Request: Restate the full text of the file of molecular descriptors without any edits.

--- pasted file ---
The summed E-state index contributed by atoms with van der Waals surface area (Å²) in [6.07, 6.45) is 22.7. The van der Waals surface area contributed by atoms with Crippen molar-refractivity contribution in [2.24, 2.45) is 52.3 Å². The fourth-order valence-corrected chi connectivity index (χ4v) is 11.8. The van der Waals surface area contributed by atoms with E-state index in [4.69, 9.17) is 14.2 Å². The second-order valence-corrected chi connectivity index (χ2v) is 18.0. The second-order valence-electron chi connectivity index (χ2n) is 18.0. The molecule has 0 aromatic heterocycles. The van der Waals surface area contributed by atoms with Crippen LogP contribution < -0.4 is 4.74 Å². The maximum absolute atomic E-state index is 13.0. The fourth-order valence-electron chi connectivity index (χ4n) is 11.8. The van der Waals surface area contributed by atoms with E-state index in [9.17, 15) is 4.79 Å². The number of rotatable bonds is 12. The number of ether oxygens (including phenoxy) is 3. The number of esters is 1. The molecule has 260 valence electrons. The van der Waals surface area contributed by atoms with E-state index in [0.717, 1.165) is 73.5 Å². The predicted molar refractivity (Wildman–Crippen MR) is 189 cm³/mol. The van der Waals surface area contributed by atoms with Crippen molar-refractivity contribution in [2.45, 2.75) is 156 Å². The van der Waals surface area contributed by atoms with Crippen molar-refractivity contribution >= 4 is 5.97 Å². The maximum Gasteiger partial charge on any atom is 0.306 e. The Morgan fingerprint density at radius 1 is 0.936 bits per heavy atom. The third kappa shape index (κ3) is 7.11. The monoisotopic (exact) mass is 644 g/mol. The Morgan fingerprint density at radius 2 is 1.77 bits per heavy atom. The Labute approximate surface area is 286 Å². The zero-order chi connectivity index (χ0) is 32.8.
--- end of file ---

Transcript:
The summed E-state index contributed by atoms with van der Waals surface area (Å²) in [6.07, 6.45) is 22.7. The van der Waals surface area contributed by atoms with Crippen molar-refractivity contribution in [2.24, 2.45) is 52.3 Å². The fourth-order valence-corrected chi connectivity index (χ4v) is 11.8. The van der Waals surface area contributed by atoms with E-state index in [4.69, 9.17) is 14.2 Å². The second-order valence-corrected chi connectivity index (χ2v) is 18.0. The second-order valence-electron chi connectivity index (χ2n) is 18.0. The molecule has 0 aromatic heterocycles. The van der Waals surface area contributed by atoms with Crippen LogP contribution < -0.4 is 4.74 Å². The maximum absolute atomic E-state index is 13.0. The fourth-order valence-electron chi connectivity index (χ4n) is 11.8. The van der Waals surface area contributed by atoms with E-state index in [9.17, 15) is 4.79 Å². The number of rotatable bonds is 12. The number of ether oxygens (including phenoxy) is 3. The number of esters is 1. The molecule has 260 valence electrons. The van der Waals surface area contributed by atoms with E-state index in [0.717, 1.165) is 73.5 Å². The predicted molar refractivity (Wildman–Crippen MR) is 189 cm³/mol. The van der Waals surface area contributed by atoms with Crippen molar-refractivity contribution in [2.45, 2.75) is 156 Å². The van der Waals surface area contributed by atoms with Crippen molar-refractivity contribution >= 4 is 5.97 Å². The maximum Gasteiger partial charge on any atom is 0.306 e. The Morgan fingerprint density at radius 1 is 0.936 bits per heavy atom. The third kappa shape index (κ3) is 7.11. The monoisotopic (exact) mass is 644 g/mol. The Morgan fingerprint density at radius 2 is 1.77 bits per heavy atom. The Labute approximate surface area is 286 Å². The zero-order chi connectivity index (χ0) is 32.8.